The Facility for Antiproton and Ion Research (FAIR) is a new large-scale accelerator facility in Europe which uses antiprotons and ions for research in nuclear, hadron and particle physics, atomic and anti-matter physics, high density plasma physics, and application in condensed matter physics, biology and the bio-medical sciences. FAIR will provide scientists from all over the world with the opportunity to gain new insights into the structure of matter and the evolution of the universe. Indeed, FAIR will enable scientists to recreate extreme conditions such as very high temperatures, pressures, and densities that happen in giant planets, starts and stellar explosions right in their laboratory.
These remarkable, science-driven activities require a distributed computing and storage infrastructure, which can deal with both increasingly complex and huge data volumes that naturally arise. The creation of such an infrastrucutre will greatly benefit from the cooperation and the mutual scientific exchange among the institutions involved in ESCAPE, which share the common challenge of dealing with huge amounts of data in federated environments.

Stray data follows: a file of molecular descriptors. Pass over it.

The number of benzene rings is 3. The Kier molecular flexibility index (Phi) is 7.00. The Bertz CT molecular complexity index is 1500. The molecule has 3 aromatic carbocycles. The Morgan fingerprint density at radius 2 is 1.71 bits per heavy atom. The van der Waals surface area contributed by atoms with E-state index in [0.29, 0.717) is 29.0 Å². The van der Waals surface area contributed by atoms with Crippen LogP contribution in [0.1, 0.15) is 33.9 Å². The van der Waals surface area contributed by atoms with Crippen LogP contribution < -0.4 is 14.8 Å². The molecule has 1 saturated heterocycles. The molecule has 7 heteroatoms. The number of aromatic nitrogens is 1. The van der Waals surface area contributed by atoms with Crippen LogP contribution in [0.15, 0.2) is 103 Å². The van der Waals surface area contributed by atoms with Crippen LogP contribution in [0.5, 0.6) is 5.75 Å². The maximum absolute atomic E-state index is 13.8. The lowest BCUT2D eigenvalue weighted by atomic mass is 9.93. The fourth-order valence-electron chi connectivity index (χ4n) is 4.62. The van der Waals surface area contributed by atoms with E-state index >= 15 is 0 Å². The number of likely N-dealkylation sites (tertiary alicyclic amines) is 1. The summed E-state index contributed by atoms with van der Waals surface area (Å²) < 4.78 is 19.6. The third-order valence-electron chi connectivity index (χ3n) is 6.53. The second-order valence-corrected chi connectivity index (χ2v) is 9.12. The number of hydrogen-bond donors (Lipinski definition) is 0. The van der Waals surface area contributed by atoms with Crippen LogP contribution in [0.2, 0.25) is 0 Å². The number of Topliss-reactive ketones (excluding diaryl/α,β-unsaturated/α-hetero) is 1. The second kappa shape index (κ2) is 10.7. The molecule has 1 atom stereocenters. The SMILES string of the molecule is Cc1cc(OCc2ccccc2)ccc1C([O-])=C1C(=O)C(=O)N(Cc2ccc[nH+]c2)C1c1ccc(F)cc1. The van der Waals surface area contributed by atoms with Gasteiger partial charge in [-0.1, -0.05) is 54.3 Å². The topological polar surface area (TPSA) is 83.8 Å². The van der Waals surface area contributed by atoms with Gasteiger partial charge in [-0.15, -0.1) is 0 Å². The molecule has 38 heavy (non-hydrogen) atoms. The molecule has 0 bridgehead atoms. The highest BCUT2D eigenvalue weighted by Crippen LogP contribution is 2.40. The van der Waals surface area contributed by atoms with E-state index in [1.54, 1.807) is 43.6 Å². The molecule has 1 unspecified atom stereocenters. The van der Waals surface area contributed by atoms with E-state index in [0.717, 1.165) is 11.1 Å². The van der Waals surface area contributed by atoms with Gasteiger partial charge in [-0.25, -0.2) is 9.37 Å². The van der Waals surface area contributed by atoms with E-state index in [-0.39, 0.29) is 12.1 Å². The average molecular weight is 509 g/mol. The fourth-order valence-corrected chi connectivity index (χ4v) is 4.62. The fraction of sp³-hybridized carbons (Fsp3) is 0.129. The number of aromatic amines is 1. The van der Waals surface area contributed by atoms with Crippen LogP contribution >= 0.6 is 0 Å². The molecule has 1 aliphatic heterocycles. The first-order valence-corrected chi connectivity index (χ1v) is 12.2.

ESCAPE brings together numerous ESFRIs and institutes which will profit from distributed storage and analysis infrastructures for complex experiments.
ESCAPE services support FAIR in various ways. The ESCAPE Data Infrastructure for Open Science (DIOS) delivers a distributed storage infrastructure, while the ESCAPE Science Analysis Platform (SAP) provides a user-friendly interface for distributed data analysis. The ESCAPE Open-source scientific Software and Service Repository (OSSR) will make FAIR high-throughput data processing tools and frameworks available. The OSSR offers huge potential for all experiments, and particularly those with limited manpower for software development given that it hosts astro, particle and nuclear physics related scientific software and services for data processing and analysis.
In the future, ESCAPE Citizen Science (CS) will provide the FAIR experiments with a proper platform in order to divulge their results and to profit from crowd-based analysis of their data by the science-inclined members of the public. Finally, the ESCAPE Virtual Observatory (VO) integrates distributed infrastructures into one virtual entity and may inspire future innovative developments in hadron, nuclear and particle physics at FAIR.
Overall, in addition to the in-house technology, ESCAPE has a consolidated network of ESFRIs and related institutions that will support FAIR in its data management challenges, produced in extreme laboratory conditions which will support the advances in the antiproton and ion fields.